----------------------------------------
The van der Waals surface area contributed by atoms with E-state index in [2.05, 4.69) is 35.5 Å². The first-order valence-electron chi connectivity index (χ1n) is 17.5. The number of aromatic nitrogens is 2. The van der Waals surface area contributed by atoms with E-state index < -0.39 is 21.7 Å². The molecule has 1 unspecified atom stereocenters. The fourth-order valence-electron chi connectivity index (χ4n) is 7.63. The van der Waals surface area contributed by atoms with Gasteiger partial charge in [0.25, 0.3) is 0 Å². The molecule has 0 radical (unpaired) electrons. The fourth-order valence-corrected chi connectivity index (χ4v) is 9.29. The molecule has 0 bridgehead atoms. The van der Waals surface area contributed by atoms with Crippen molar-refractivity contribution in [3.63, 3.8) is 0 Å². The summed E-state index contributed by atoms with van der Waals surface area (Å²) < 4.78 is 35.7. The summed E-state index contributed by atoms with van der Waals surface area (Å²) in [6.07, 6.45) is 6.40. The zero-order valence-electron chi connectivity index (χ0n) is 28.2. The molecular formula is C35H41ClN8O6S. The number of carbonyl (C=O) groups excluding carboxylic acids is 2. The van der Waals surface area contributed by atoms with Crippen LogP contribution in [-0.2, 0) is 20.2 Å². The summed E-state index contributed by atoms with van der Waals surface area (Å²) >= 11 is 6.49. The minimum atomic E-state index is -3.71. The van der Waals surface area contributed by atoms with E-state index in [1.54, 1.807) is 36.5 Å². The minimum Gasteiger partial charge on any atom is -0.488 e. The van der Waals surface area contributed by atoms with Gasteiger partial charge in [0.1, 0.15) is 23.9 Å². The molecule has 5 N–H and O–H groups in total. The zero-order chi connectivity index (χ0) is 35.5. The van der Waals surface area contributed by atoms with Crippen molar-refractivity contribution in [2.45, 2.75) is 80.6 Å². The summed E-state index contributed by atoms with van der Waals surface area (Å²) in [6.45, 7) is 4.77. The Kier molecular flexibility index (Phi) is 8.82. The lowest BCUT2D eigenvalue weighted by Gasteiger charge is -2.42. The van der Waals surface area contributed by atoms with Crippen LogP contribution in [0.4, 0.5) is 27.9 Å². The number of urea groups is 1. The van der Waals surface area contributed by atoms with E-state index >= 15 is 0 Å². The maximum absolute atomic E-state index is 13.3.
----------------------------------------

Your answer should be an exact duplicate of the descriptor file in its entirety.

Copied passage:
The van der Waals surface area contributed by atoms with E-state index in [2.05, 4.69) is 35.5 Å². The first-order valence-electron chi connectivity index (χ1n) is 17.5. The number of aromatic nitrogens is 2. The van der Waals surface area contributed by atoms with E-state index < -0.39 is 21.7 Å². The molecule has 1 unspecified atom stereocenters. The fourth-order valence-electron chi connectivity index (χ4n) is 7.63. The van der Waals surface area contributed by atoms with Gasteiger partial charge in [0.25, 0.3) is 0 Å². The molecule has 0 radical (unpaired) electrons. The fourth-order valence-corrected chi connectivity index (χ4v) is 9.29. The molecule has 0 bridgehead atoms. The van der Waals surface area contributed by atoms with Crippen molar-refractivity contribution in [3.63, 3.8) is 0 Å². The summed E-state index contributed by atoms with van der Waals surface area (Å²) < 4.78 is 35.7. The summed E-state index contributed by atoms with van der Waals surface area (Å²) in [6.07, 6.45) is 6.40. The zero-order valence-electron chi connectivity index (χ0n) is 28.2. The molecular formula is C35H41ClN8O6S. The number of carbonyl (C=O) groups excluding carboxylic acids is 2. The van der Waals surface area contributed by atoms with Crippen LogP contribution in [-0.2, 0) is 20.2 Å². The summed E-state index contributed by atoms with van der Waals surface area (Å²) >= 11 is 6.49. The minimum atomic E-state index is -3.71. The van der Waals surface area contributed by atoms with E-state index in [1.54, 1.807) is 36.5 Å². The minimum Gasteiger partial charge on any atom is -0.488 e. The van der Waals surface area contributed by atoms with Gasteiger partial charge in [0.1, 0.15) is 23.9 Å². The molecule has 5 N–H and O–H groups in total. The zero-order chi connectivity index (χ0) is 35.5. The van der Waals surface area contributed by atoms with Crippen molar-refractivity contribution in [2.45, 2.75) is 80.6 Å². The summed E-state index contributed by atoms with van der Waals surface area (Å²) in [6.45, 7) is 4.77. The Kier molecular flexibility index (Phi) is 8.82. The lowest BCUT2D eigenvalue weighted by Gasteiger charge is -2.42. The van der Waals surface area contributed by atoms with Crippen LogP contribution in [0.4, 0.5) is 27.9 Å². The number of urea groups is 1. The van der Waals surface area contributed by atoms with E-state index >= 15 is 0 Å². The maximum absolute atomic E-state index is 13.3.